Silverstone Sugo SG06 Lite: a small box for powerful PC

Cooling & component installation

Lets take at the fan filter first. The mechanism by which it is held in place isn’t exactly the best, as it sits off-center, and some of the air passing through will miss the mesh. This will get worse as the filter gets clogged in dust, allowing for unfiltered air to enter the case.


The fan used is from Globe Fan with Silverstone branding on it. These companies collaborate regularly, and so far almost all their power supplies I have seen used fans from Globe Fan. This time it’s the RL4Z S12025LIV-3M, which is a 120mm sleeve-bearing model. This is a low-speed version, and in this case it’s rated for 1200 RPM, with a noise rating of only 20 dBA. This rating may have been achieved with the golf-ball dimpling pattern on its blades, as well as perhaps their unique shape and not to mention the fan’s inherently low speed.


However, the airflow rating isn’t provided and this fan doesn’t really make me feel that it’s going to move much air, especially when you consider that the filter will also impede the intake. But it is indeed is silent, and in a silent room with 38.8 dBA of ambient noise registering on my meter, it didn’t surpass that measurement (for more on my sound testing methodology, please visit this link. That being said, the advertised speed is completely inaccurate, as the fan spun at around 1020 RPM (at 12.11 V). Different sources also confirm that this fan only spins at about 1000 RPM. So it is indeed silent, but on the flip side, it won’t really help the cooling that much. Especially with the overall case configuration where some of the airflow will just be misdirected, or at least this is the case when you’re not blocking the right side with all those perforations with a long graphics card.


Now let’s take a closer look at the component installation. To have some amount of reasonable space to work with, I recommend removing the drive cage, even if you don’t intend to put any drives into it, and after that, it’s quite comfortable to work in, and there are no sharp edges or anything. As the case is small, the only space where you can tuck away the cables is under the motherboard, as I did.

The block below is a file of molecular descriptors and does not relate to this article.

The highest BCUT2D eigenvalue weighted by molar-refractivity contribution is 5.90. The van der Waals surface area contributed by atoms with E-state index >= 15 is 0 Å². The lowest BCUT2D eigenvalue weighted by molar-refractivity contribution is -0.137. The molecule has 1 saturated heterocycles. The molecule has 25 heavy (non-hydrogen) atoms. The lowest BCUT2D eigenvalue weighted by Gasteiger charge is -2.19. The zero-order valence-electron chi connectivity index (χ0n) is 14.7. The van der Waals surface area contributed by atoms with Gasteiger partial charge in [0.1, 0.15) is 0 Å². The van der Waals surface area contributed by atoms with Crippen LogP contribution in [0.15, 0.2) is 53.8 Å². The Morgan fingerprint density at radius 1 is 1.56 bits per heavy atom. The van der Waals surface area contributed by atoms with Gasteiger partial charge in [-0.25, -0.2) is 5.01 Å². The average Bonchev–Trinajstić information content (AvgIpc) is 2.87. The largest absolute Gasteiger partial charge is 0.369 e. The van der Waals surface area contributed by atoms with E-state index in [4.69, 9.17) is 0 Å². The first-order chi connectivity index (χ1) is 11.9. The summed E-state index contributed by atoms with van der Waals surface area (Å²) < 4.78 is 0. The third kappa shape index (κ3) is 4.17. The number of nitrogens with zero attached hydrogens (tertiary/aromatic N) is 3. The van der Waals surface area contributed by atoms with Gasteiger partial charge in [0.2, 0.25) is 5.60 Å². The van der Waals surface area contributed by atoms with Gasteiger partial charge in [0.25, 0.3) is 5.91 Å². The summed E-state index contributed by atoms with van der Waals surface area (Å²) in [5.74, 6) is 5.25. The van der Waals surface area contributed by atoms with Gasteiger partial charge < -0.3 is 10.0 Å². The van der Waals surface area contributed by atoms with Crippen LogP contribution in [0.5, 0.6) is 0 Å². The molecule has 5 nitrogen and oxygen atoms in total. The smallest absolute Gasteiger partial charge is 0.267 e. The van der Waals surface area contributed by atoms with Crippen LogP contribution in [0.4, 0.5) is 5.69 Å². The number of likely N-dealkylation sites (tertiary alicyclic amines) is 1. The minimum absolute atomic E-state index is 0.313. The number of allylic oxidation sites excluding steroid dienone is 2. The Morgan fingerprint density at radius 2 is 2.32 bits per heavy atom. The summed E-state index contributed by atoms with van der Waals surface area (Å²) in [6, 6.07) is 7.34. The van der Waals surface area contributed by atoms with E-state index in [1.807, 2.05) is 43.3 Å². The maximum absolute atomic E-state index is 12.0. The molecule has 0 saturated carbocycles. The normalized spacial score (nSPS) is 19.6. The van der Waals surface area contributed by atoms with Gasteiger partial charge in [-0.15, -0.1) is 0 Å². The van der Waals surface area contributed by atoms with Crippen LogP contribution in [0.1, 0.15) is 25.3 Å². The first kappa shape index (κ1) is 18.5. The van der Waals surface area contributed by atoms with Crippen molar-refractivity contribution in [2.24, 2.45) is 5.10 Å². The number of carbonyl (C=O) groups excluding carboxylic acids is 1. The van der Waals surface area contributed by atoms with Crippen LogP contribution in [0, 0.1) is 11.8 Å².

Suple_5 Suple_4

With so much space around the drives, it is at least possible to hide some of the cables in there, though it’s far from ideal. Especially the SATA cables which are inflexible (while the connectors themselves are very fragile) and always a problem. Another thing I realized (albeit only when it was too late), was that slim SATA drives have only a small, +5V power connector. Silverstone provides you with adapter, but only if you buy the (expensive) drive from them. Sure, you can buy the adapter in China for a dollar or two (which I did shortly after realizing I needed it). But I felt that it should have been provided with the case, as you’re going to need to use it if you plan on installing a drive.


I suspect, also looking at pictures of the non-Lite versions of these cases, that Silverstone thinks it is better to mount the power supply with the fan facing down. While you can squeeze some more powerful CPU coolers under there (either a heatpiped unit like I used, or a regular heatsink with a large fan), there really isn’t that much space in there for it to radiate enough of its heat fast enough. And having both the PSU and the cooler compete for air makes very little sense indeed.


Though this way, witht he PSU facing up, isn’t ideal either, as there’s a gap between the fan intake and the perforations on the case. It would be better if the PSU was positioned a couple of millimeters higher. On the second machine I built with this case, I cut the PSU grill out, which should also serve to help to keep the noise down, albeit slightly. Notice that at the right portion of the perforations, there is a bevel, I wonder why… Perhaps it’s too improve the structural integrity.

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